The "Sharing" Economy: Issues Facing Platforms, Participants, and Regulators A Federal Trade Commission Workshop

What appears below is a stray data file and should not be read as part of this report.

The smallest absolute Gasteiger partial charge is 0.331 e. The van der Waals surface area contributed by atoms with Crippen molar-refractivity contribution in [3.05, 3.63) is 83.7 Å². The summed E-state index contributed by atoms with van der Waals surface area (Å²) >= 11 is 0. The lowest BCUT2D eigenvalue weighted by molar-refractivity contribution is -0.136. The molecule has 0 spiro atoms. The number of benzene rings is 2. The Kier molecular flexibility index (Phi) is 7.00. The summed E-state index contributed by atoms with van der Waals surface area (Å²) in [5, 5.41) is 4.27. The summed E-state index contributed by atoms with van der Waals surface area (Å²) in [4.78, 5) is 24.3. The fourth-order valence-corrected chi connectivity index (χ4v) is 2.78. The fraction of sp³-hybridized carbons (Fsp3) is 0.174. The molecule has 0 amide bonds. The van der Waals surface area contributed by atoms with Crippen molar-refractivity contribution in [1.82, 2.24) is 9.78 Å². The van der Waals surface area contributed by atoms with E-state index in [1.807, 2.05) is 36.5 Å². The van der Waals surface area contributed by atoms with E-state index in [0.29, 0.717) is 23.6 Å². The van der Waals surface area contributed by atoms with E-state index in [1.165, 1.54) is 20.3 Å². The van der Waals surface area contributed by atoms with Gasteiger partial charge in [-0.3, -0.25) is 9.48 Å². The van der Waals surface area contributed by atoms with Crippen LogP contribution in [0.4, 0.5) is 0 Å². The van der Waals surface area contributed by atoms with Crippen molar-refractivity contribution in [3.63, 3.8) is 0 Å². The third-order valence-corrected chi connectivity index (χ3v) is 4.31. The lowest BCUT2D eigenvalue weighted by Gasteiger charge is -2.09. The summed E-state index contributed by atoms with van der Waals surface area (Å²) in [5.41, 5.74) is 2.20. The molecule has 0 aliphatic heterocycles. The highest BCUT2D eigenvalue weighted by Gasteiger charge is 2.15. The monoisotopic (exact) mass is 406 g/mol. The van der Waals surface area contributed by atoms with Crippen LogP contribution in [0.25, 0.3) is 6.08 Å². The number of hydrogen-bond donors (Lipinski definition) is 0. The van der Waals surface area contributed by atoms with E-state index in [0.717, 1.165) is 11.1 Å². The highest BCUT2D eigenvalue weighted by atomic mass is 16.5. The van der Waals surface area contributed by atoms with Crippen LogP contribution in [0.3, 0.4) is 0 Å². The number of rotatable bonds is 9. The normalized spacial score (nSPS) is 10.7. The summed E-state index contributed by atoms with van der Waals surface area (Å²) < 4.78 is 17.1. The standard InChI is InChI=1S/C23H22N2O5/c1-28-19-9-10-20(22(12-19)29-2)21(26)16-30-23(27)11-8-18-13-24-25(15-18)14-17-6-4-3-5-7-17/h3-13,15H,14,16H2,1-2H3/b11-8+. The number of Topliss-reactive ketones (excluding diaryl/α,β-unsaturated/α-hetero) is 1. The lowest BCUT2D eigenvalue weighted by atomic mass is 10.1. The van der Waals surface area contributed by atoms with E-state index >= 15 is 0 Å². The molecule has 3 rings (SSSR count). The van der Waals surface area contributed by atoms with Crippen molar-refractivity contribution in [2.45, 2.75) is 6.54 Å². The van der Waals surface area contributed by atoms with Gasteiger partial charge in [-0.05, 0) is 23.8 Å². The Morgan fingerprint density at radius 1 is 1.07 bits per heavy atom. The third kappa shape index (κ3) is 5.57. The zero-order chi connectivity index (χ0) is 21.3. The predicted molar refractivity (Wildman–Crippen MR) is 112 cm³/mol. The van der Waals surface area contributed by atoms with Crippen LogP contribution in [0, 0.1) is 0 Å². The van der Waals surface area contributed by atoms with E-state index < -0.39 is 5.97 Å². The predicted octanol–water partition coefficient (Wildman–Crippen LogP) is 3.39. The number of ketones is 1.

When I retired, I needed more income so converted my in-house office to an airbnb room with a private sunporch, entrance and bath. I checked with my neighbors first (just as when I began a psychotherapy practice out of my home) just to make certain they were comfortable with the idea. They were. Financially, it has been a huge help. I thought I was saving for travel but alas, I'm saving for dental surgery--no help from Medicare! It's also helping with my property taxes which are huge. I still have to get loans from my elderly mom to cover expenses but less, with airbnb. The best part is meeting people from all over the world. I've loved the young people who come for Austin's many festivals but it's the older people (80's) who usually end up joining us for a drink and chat. I pay 15% of my airbnb earnings to the city and state plus a yearly licensing fee. I particularly appreciate the freedom and ease airbnb offers me when I want to change my fees, limit the calendar or ask questions. They also have a great set-up for giving tips to hosts and if I wanted, I could be part of a local meet-up group to compare notes. So far, I've been too busy being retired to add this on but it's good to know it's there. As a single woman, it's important to know that anyone who stays with me has a profile and references that I can check. I've had no bad experiences although I have turned down one request because the fellow hadn't completed a profile nor given enough references for me to feel OK about him. Having that option, knowing that guests won't have my address or information until I give it to them is another way I feel secure. A great system, great community builder...and I have people to stay with when I travel as well. My experiences as an airbnb guest have been wonderful and so much better than a motel experience!